Thursday, August 2, 2012

Avoid bad; do good; pursue peace

Turn from evil and do good; request peace and pursue it...
King David

King David meditates
while playing the harp
According to Kabbalah, there are two basic approaches to life:
a) avoid bad and b) do good. These are highlighted in David's sagacious instruction quoted above.

This theme applies to the entire gamut of human function. For instance, in the cognitive sphere one desires coherence, a harmony between the apparently disjointed or contradictory ideas, facts, and impressions within one's mind. Yet, two basic forms of coherence exist: negative and positive. 

In Negative Coherence one avoids inconsistencies and contradictions, averting the distressing tension they produce. In Positive Coherence one creates meaningful patterns out of the diverse contents of one's mind so they gel and cohere. This is acheived by discovering the 'cause and effect' relationships between them, through the correct categorization of information, through logical deductions which reveal the relationships between premises and beliefs, or through the identification of common denominators.

Similarly, when refining one's character traits, one can focus on removing negative traits such as stinginess, cowardice, arrogance, cruelty, etc. Alternatively, one can focus on cultivating their positive counterparts: kindness, courage, humility, and compassion, respectively.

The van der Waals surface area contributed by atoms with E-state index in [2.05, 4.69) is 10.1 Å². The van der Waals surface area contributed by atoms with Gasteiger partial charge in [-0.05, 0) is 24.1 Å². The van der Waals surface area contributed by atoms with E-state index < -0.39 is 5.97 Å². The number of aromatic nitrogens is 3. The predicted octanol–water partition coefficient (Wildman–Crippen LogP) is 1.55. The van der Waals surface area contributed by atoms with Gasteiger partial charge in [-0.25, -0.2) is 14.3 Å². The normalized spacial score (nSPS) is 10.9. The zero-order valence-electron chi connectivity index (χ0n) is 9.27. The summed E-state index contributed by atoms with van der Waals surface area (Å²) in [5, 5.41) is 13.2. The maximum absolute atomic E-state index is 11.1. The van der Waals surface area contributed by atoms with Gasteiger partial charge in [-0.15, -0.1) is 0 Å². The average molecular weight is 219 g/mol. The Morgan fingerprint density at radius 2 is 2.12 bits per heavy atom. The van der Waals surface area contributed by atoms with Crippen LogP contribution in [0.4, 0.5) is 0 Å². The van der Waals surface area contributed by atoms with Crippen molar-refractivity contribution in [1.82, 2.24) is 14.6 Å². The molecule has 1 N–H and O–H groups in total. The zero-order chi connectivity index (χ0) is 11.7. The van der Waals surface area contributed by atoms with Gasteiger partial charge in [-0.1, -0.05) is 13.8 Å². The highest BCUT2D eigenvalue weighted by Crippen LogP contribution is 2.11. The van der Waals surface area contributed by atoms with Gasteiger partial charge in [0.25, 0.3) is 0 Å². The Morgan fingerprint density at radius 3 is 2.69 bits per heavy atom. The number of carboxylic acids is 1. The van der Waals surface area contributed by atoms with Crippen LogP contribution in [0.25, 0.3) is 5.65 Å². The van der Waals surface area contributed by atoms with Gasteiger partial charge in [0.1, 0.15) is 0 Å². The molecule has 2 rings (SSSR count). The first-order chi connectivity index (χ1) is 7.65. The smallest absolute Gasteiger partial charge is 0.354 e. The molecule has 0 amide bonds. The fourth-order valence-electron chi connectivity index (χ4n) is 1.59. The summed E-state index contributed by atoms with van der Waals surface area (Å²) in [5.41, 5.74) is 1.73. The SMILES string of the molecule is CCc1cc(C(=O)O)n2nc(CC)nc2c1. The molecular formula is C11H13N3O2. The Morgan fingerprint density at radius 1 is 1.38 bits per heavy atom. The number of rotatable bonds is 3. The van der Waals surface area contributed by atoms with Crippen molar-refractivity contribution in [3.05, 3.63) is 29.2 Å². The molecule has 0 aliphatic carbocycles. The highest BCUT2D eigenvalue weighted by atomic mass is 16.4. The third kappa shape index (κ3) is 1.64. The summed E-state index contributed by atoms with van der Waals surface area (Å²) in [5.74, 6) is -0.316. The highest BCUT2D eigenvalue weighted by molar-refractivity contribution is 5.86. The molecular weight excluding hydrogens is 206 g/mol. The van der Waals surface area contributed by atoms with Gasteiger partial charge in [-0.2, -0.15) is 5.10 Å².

Health-wise, one can centre on curing or avoiding disease, or one can work towards increased health and fitness levels as part of a more general pursuit of fulfilling one's purpose in life.

In skateboarding, both approaches are necessary. One should identify errors and correct them and one should also envisage the correct way of executing manoeuvres and apply it. In practice, the difference can be subtle - a mere shift in attitude.

But what did David mean by his conclusion where he urges the pursuit of 'peace'? And how is it relevant to the preceding theme of his instructions?

'Peace'' refers to the harmonization  and combination of the two approaches that David initially highlights. Particularly, it suggests that the most effective way to 'avoid bad' is by actually 'doing good'; 'doing good' usually includes 'avoiding bad' within it. To explain: whereas refraining from hurting people doesn't neccessarily entail or result in actively helping them, if one's objective is to help people, one automatically avoids harming them aswell as that's counterproductive to the objective.

Recently, I observed someone learning how to perform a kickflip. After every failed attempt he muttered that he has to stop leaning back. He was right, he was leaning back too far. However, it was only after I helped him imagine the correct technique for a kickflip - such as proper foot placement, the angle one flicks one's foot to get the board rotating, and how the overall action is similar to an ordinary ollie - he landed the trick for the first time ever within five minutes. And know, this was after months of failed attempts! By focusing on what he should rather than shouldn't be doing, he automatically corrected his habitual error as well.

  In essence, his success resulted from living David's ancient wisdom of how to create  'peace' between 'avoiding bad' and 'doing good'...

                  Long live the King!                    

No comments:

Post a Comment